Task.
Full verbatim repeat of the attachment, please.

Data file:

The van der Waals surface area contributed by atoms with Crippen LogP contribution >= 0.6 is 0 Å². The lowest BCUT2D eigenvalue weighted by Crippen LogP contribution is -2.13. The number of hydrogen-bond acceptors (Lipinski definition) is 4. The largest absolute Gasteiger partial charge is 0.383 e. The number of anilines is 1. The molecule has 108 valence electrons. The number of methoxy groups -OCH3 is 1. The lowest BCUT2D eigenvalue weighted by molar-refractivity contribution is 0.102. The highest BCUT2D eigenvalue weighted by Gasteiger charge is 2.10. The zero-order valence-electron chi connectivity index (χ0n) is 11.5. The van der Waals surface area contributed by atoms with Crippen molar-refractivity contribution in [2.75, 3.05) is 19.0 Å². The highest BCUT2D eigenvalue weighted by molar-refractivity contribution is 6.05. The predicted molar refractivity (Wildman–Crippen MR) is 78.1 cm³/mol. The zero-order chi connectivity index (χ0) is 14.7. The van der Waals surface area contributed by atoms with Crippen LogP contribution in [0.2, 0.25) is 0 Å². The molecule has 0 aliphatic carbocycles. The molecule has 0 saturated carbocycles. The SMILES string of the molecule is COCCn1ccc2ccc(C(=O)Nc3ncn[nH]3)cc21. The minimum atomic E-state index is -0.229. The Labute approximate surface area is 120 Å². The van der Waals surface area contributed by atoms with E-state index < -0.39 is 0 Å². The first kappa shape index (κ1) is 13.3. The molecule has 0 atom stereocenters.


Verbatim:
The van der Waals surface area contributed by atoms with Crippen LogP contribution >= 0.6 is 0 Å². The lowest BCUT2D eigenvalue weighted by Crippen LogP contribution is -2.13. The number of hydrogen-bond acceptors (Lipinski definition) is 4. The largest absolute Gasteiger partial charge is 0.383 e. The number of anilines is 1. The molecule has 108 valence electrons. The number of methoxy groups -OCH3 is 1. The lowest BCUT2D eigenvalue weighted by molar-refractivity contribution is 0.102. The highest BCUT2D eigenvalue weighted by Gasteiger charge is 2.10. The zero-order valence-electron chi connectivity index (χ0n) is 11.5. The van der Waals surface area contributed by atoms with Crippen molar-refractivity contribution in [2.75, 3.05) is 19.0 Å². The highest BCUT2D eigenvalue weighted by molar-refractivity contribution is 6.05. The predicted molar refractivity (Wildman–Crippen MR) is 78.1 cm³/mol. The zero-order chi connectivity index (χ0) is 14.7. The van der Waals surface area contributed by atoms with Crippen LogP contribution in [0.2, 0.25) is 0 Å². The molecule has 0 aliphatic carbocycles. The molecule has 0 saturated carbocycles. The SMILES string of the molecule is COCCn1ccc2ccc(C(=O)Nc3ncn[nH]3)cc21. The minimum atomic E-state index is -0.229. The Labute approximate surface area is 120 Å². The van der Waals surface area contributed by atoms with E-state index < -0.39 is 0 Å². The first kappa shape index (κ1) is 13.3. The molecule has 0 atom stereocenters.